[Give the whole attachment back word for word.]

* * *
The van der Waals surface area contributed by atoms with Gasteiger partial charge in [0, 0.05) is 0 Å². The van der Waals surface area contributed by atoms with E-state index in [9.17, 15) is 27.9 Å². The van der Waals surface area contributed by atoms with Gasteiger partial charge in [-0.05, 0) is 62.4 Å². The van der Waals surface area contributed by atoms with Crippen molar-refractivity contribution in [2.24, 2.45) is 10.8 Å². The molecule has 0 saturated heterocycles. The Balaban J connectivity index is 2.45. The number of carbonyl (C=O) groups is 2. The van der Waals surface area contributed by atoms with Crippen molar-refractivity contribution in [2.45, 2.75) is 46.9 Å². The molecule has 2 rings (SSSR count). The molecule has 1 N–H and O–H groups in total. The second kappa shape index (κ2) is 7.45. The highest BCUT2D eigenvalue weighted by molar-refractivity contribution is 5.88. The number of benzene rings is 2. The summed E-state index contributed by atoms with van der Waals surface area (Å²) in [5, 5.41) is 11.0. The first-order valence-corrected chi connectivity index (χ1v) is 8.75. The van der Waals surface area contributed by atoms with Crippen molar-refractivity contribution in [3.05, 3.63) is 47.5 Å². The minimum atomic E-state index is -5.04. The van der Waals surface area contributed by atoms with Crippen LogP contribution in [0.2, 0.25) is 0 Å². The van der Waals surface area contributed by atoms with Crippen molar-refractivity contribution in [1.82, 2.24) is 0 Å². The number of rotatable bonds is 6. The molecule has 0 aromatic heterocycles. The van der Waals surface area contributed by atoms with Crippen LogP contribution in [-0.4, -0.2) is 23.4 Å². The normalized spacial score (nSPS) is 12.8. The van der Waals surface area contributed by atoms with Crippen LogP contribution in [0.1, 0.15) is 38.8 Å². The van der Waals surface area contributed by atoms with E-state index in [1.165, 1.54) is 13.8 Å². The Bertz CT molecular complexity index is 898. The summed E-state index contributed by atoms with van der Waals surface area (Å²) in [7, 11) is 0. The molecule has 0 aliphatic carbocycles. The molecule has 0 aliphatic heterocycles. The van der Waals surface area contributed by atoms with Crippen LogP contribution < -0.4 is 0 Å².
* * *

The van der Waals surface area contributed by atoms with Gasteiger partial charge in [0, 0.05) is 0 Å². The van der Waals surface area contributed by atoms with E-state index in [9.17, 15) is 27.9 Å². The van der Waals surface area contributed by atoms with Gasteiger partial charge in [-0.05, 0) is 62.4 Å². The van der Waals surface area contributed by atoms with Crippen molar-refractivity contribution in [2.24, 2.45) is 10.8 Å². The molecule has 0 saturated heterocycles. The Balaban J connectivity index is 2.45. The number of carbonyl (C=O) groups is 2. The van der Waals surface area contributed by atoms with Crippen molar-refractivity contribution in [2.45, 2.75) is 46.9 Å². The molecule has 2 rings (SSSR count). The molecule has 1 N–H and O–H groups in total. The second kappa shape index (κ2) is 7.45. The highest BCUT2D eigenvalue weighted by molar-refractivity contribution is 5.88. The number of benzene rings is 2. The summed E-state index contributed by atoms with van der Waals surface area (Å²) in [5, 5.41) is 11.0. The first-order valence-corrected chi connectivity index (χ1v) is 8.75. The van der Waals surface area contributed by atoms with Crippen molar-refractivity contribution in [3.05, 3.63) is 47.5 Å². The minimum atomic E-state index is -5.04. The van der Waals surface area contributed by atoms with Crippen LogP contribution in [0.2, 0.25) is 0 Å². The van der Waals surface area contributed by atoms with Crippen molar-refractivity contribution in [1.82, 2.24) is 0 Å². The number of rotatable bonds is 6. The molecule has 0 aromatic heterocycles. The van der Waals surface area contributed by atoms with Crippen LogP contribution in [-0.4, -0.2) is 23.4 Å². The normalized spacial score (nSPS) is 12.8. The van der Waals surface area contributed by atoms with Crippen LogP contribution in [0.1, 0.15) is 38.8 Å². The van der Waals surface area contributed by atoms with E-state index in [1.165, 1.54) is 13.8 Å². The Bertz CT molecular complexity index is 898. The summed E-state index contributed by atoms with van der Waals surface area (Å²) in [7, 11) is 0. The molecule has 0 aliphatic carbocycles. The molecule has 0 aliphatic heterocycles. The van der Waals surface area contributed by atoms with Crippen LogP contribution < -0.4 is 0 Å².